Cold War on Ice: The 1972 Summit Series

 General, History

It is hard not to slide into cliches and stereotyping when it comes to the subject of hockey and Canada. However, it is the fortieth anniversary of the epic 1972 hockey series between the Soviet Union and Canada. Eight games: four accross Canada, four in Moscow. European hockey rules. And all the animalistic nationalism Canadian fans could muster in the face of what Team Canada members called “The Robots” (after the Rock-em Sock-em game) and their propagaganda apparatus.

The series wasn’t meant to be fun, nor was it meant to be fair. The Soviets, who proposed the series, wanted to humiliate Canada and the West for the global stage. Chess, ballet, the Olympics….these were all arenas in the Cold War where the Soviets and allies could demonstrate the alleged superiority of the socialist system for the uncommitted parts of the world. Hockey was no different. The hockey rink was as much a battle ground to the grey men in the Kremlin as the Bolshoi stage or the chess board in Reykiyavek. The gullible peace-loving people of External Affairs thought this would be a great idea….

What made it even more difficult in the world of information operations was that the bulk of Team Canada, despite being Canadian citizens, were playing for American NHL teams. They were the ultimate indivdualist capitalist-mercenaries, with no apparent loyalty except to the almighty dollar. The Soviets were all clean-cut, athletic, genetically correct and maybe even bred to play the game, Homo Soviticus dedicated to win for Mother Russia and global socialism. It was almost too much of a cliché to believe at the time and today.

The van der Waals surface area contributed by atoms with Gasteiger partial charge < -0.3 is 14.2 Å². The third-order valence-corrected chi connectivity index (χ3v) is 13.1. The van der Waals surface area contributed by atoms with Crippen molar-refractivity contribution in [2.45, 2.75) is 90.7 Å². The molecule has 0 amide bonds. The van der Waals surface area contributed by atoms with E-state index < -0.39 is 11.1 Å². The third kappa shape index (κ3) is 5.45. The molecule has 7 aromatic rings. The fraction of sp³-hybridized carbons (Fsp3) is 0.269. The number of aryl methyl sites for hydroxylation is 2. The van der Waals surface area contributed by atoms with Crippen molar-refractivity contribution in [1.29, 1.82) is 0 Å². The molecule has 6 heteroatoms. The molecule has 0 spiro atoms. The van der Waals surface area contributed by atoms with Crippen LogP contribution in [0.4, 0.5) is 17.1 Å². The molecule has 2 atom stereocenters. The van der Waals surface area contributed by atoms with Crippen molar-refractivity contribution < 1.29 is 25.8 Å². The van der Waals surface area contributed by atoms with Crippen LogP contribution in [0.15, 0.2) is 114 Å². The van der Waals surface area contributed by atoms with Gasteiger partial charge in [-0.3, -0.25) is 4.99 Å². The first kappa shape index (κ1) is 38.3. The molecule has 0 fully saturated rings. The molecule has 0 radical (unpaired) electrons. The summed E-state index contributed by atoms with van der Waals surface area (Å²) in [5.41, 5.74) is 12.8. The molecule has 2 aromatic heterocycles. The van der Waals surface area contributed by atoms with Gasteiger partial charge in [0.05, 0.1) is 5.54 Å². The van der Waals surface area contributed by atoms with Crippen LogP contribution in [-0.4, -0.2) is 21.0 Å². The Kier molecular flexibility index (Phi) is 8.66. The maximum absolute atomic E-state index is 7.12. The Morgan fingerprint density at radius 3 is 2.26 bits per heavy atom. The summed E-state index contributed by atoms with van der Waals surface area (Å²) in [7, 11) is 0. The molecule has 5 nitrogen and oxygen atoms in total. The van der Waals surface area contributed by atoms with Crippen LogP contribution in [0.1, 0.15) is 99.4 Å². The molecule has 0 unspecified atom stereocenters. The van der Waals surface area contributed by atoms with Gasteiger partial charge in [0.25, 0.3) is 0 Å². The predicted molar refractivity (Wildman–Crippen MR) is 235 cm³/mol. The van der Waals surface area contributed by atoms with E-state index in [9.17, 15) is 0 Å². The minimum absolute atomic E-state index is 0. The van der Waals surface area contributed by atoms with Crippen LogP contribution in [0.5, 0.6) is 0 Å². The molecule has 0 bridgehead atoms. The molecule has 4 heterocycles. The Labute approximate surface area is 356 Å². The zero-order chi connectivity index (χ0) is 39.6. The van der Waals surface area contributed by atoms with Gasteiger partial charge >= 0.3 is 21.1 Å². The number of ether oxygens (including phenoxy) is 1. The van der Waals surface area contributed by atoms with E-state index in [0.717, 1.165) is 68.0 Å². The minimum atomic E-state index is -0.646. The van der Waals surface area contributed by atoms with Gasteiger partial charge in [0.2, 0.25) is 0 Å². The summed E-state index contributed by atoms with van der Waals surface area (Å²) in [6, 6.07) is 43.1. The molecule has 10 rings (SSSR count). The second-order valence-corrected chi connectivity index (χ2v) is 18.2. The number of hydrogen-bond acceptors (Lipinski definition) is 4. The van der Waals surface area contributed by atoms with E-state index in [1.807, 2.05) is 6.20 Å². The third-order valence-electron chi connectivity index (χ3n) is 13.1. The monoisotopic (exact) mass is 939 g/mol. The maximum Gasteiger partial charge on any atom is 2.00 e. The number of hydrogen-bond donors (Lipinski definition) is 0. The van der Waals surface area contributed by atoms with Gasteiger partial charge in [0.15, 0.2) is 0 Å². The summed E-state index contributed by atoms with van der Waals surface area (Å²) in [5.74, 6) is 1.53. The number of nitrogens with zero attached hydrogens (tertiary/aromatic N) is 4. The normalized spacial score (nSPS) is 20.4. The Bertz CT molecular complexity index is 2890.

Of course in this morality play, we, the good guys, win. But the good guys have to resort to overt dirty tricks to match the more subtle dirty tricks employed by the chess masters. Like smashing the ankle of a leading Soviet scorer and taking him out of the game. But, according to Chris Henderson, the interception of Team Canada’s food and more importantly its beer supply which was confiscated by Soviet authorities only contributed to lowering the bar. That, followed by the employment of AK-47 armed Militia behind the Canadian bench to intimidate the players, which only made them look like criminals to the world media. And nobody in the world media invited to watch the games noticed when some exuberant Canadian fans were Shanghiaed to Moscow Militia headquarters for some good old Checka harrassment.

The façade of clean cut sportsmanship versus 1970s “Slap Shot” rink behaviour. Hockey was always a street game not meant for gentlemen. Expecting Canadian players brought up on those streets to behave like gentlemen when confronted with an obviously biased pair of referees was an absurd proposition and a great miscalculation by the Soviet propaganda machine. And the Department of External Affairs.

Or, in the words of Gary Bergman as he was being escorted to a penalty box guarded by armed Moscow Militia,

“Kiss my ass, robots!”

Da, da Canada. Nyet, nyet Soviet.



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